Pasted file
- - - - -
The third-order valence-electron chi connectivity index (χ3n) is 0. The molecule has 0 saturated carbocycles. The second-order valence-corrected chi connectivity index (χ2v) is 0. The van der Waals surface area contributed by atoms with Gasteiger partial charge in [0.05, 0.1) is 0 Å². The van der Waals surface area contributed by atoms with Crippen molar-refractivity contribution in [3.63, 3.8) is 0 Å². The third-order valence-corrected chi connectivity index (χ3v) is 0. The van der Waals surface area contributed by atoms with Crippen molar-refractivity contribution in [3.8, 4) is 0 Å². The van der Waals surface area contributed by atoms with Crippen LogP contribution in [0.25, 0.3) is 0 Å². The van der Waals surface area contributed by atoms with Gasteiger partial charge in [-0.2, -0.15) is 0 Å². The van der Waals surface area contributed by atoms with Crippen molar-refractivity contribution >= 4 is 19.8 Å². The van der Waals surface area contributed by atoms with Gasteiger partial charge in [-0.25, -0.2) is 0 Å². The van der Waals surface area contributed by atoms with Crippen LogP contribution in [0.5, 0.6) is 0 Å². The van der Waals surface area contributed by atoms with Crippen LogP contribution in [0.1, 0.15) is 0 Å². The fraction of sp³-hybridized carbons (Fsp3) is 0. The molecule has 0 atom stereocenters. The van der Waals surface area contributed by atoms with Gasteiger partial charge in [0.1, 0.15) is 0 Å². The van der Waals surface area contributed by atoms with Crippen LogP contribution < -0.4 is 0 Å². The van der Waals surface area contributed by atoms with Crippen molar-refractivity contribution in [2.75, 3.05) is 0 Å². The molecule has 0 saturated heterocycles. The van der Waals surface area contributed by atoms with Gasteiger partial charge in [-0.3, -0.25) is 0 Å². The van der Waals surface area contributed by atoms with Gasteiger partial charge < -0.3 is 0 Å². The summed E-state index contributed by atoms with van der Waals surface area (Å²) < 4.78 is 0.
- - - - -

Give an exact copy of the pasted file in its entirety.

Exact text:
The third-order valence-electron chi connectivity index (χ3n) is 0. The molecule has 0 saturated carbocycles. The second-order valence-corrected chi connectivity index (χ2v) is 0. The van der Waals surface area contributed by atoms with Gasteiger partial charge in [0.05, 0.1) is 0 Å². The van der Waals surface area contributed by atoms with Crippen molar-refractivity contribution in [3.63, 3.8) is 0 Å². The third-order valence-corrected chi connectivity index (χ3v) is 0. The van der Waals surface area contributed by atoms with Crippen molar-refractivity contribution in [3.8, 4) is 0 Å². The van der Waals surface area contributed by atoms with Crippen LogP contribution in [0.25, 0.3) is 0 Å². The van der Waals surface area contributed by atoms with Gasteiger partial charge in [-0.2, -0.15) is 0 Å². The van der Waals surface area contributed by atoms with Crippen molar-refractivity contribution >= 4 is 19.8 Å². The van der Waals surface area contributed by atoms with Gasteiger partial charge in [-0.25, -0.2) is 0 Å². The van der Waals surface area contributed by atoms with Crippen LogP contribution in [0.5, 0.6) is 0 Å². The van der Waals surface area contributed by atoms with Crippen LogP contribution in [0.1, 0.15) is 0 Å². The fraction of sp³-hybridized carbons (Fsp3) is 0. The molecule has 0 atom stereocenters. The van der Waals surface area contributed by atoms with Gasteiger partial charge in [0.1, 0.15) is 0 Å². The van der Waals surface area contributed by atoms with Crippen LogP contribution < -0.4 is 0 Å². The van der Waals surface area contributed by atoms with Crippen molar-refractivity contribution in [2.75, 3.05) is 0 Å². The molecule has 0 saturated heterocycles. The van der Waals surface area contributed by atoms with Gasteiger partial charge in [-0.3, -0.25) is 0 Å². The van der Waals surface area contributed by atoms with Gasteiger partial charge < -0.3 is 0 Å². The summed E-state index contributed by atoms with van der Waals surface area (Å²) < 4.78 is 0.